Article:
Graph showing the effects of ageing on tenderness

Why didn't all of the cuts show increased tenderness over the ageing period? The authors propose that for muscles which initially showed increased tenderness with ageing, followed by a period of increased toughening, loss of moisture within the tissue could be one cause of the increase in toughness. Decreased moisture loss leads to increased cooking times, since heat transfer rate is reduced as water content decreases. Increased cooking time would lead to even more moisture loss and subsequent toughening of the meat. Another factor may be related to the collagen connective tissue in the meat. The presence of moisture helps to soften the connective tissue during cooking, so low levels would inhibit this softening effect. For cuts which undergo initial toughening, followed by increased tenderness, enzymes which become active only late in the ageing process may be the cause.

Sensory Evaluation

A trained sensory panel evaluated cooked steaks from each of the cuts at each of the ageing times. The panellists gave scores for initial tenderness (first bite), overall tenderness (after 25 chews) and for intensity of beef flavour and off flavour (10 -20 chews). Ageing increased initial tenderness scores for striploin and blade-eye, and overall tenderness scores for striploin, blade-eye and eye of round. Ageing decreased tenderness scores for outside round and inside round. No ageing effect was found for initial tenderness scores for outside round, inside round, eye of round and chuck tenders, and overall tenderness scores for chuck tender. In general, flavour intensity scores decreased as ageing time increased, while off flavour scores increased with ageing.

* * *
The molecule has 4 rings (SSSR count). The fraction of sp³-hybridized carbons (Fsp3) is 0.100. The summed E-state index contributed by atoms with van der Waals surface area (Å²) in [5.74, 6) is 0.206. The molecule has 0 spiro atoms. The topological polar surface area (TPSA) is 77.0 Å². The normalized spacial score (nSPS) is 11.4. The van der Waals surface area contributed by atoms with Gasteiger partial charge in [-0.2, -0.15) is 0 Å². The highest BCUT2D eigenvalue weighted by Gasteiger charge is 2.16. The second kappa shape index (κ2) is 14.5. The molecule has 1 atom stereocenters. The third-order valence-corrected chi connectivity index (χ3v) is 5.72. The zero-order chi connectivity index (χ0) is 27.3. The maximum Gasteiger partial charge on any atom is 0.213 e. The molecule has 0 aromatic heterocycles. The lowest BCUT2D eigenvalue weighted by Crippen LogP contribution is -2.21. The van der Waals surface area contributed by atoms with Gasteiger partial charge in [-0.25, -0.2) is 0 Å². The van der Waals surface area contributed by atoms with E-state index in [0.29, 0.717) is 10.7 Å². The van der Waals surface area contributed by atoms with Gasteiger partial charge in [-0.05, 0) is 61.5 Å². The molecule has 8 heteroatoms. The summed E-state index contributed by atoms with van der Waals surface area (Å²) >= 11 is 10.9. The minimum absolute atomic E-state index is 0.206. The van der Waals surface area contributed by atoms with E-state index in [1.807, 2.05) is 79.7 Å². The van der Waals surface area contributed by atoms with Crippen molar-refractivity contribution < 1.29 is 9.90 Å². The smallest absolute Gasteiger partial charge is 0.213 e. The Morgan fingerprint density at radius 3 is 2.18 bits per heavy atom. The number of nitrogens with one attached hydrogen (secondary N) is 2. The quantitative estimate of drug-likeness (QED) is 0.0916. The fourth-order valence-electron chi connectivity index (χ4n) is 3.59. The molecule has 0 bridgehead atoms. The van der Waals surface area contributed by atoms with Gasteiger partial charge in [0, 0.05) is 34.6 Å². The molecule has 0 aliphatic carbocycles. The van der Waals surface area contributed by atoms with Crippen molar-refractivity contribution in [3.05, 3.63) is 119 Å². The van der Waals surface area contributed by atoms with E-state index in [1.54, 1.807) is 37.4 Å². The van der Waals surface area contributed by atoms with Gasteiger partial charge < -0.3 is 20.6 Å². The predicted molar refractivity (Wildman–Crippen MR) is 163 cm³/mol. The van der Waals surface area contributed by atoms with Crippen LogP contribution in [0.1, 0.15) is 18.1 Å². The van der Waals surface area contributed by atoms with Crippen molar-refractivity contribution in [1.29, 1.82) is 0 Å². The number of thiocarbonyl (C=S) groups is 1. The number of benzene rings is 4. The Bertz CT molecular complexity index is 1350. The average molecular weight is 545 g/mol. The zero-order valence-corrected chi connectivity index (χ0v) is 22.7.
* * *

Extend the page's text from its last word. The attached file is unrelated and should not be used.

These results show that the process of ageing is not uniform with increased time, and different sub-primal cuts showed dramatic differences in response to ageing. For example, ageing decreased the force needed to shear cores from striploins up to 35 days, after which additional ageing had no effect, while the outside round needed considerably more shear force with ageing up to 35 days, after which shear forcedecreased, becoming equivalent to the initial value by day 49. In contrast, ageing did not affect the shear force for the inside round. Increased ageing resulted in an overall negative effect on the flavour of the meat.

While these finding are important for all players in the beef processing and retailing sectors, it is particularly relevant to branded beef value chains that have the ability to prescribe specific ageing and marketing strategies for different sub-primals. In concert with this, it is important to realize that increased ageing of some cuts is actually detrimental to quality, while for others increased ageing incurs storage costs without producing benefits.

i Juarez, M., Larsen I.L., Gibson,L.L., Robertson, W.M., Dugan, M.E.R., Aldai, N. and Aalhus, J. 2010.Extended ageing time and temperature effects on quality of sub-primal cuts of boxed beef. Can. J. Anim. Sci. 90: 361-370.